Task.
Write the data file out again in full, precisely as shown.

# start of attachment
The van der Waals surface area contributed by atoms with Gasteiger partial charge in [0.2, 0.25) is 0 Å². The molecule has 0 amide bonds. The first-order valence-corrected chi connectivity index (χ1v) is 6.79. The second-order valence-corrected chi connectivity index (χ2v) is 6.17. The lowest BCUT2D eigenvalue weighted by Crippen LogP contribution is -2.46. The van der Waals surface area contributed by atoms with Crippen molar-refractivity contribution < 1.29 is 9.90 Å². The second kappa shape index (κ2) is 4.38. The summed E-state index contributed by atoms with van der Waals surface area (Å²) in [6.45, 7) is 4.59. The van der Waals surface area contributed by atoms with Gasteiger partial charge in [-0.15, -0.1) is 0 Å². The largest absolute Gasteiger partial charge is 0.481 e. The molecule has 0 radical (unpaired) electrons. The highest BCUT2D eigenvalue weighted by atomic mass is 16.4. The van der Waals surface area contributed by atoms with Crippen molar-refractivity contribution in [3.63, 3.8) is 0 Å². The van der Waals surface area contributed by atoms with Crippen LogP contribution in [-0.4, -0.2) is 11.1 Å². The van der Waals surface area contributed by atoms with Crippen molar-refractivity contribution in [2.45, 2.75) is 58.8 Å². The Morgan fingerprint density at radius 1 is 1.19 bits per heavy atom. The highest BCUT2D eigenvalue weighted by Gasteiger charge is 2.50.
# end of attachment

The van der Waals surface area contributed by atoms with Gasteiger partial charge in [0.2, 0.25) is 0 Å². The molecule has 0 amide bonds. The first-order valence-corrected chi connectivity index (χ1v) is 6.79. The second-order valence-corrected chi connectivity index (χ2v) is 6.17. The lowest BCUT2D eigenvalue weighted by Crippen LogP contribution is -2.46. The van der Waals surface area contributed by atoms with Crippen molar-refractivity contribution < 1.29 is 9.90 Å². The second kappa shape index (κ2) is 4.38. The summed E-state index contributed by atoms with van der Waals surface area (Å²) in [6.45, 7) is 4.59. The van der Waals surface area contributed by atoms with Gasteiger partial charge in [-0.15, -0.1) is 0 Å². The largest absolute Gasteiger partial charge is 0.481 e. The molecule has 0 radical (unpaired) electrons. The highest BCUT2D eigenvalue weighted by atomic mass is 16.4. The van der Waals surface area contributed by atoms with Crippen molar-refractivity contribution in [3.63, 3.8) is 0 Å². The van der Waals surface area contributed by atoms with Crippen LogP contribution in [-0.4, -0.2) is 11.1 Å². The van der Waals surface area contributed by atoms with Crippen molar-refractivity contribution in [2.45, 2.75) is 58.8 Å². The Morgan fingerprint density at radius 1 is 1.19 bits per heavy atom. The highest BCUT2D eigenvalue weighted by Gasteiger charge is 2.50.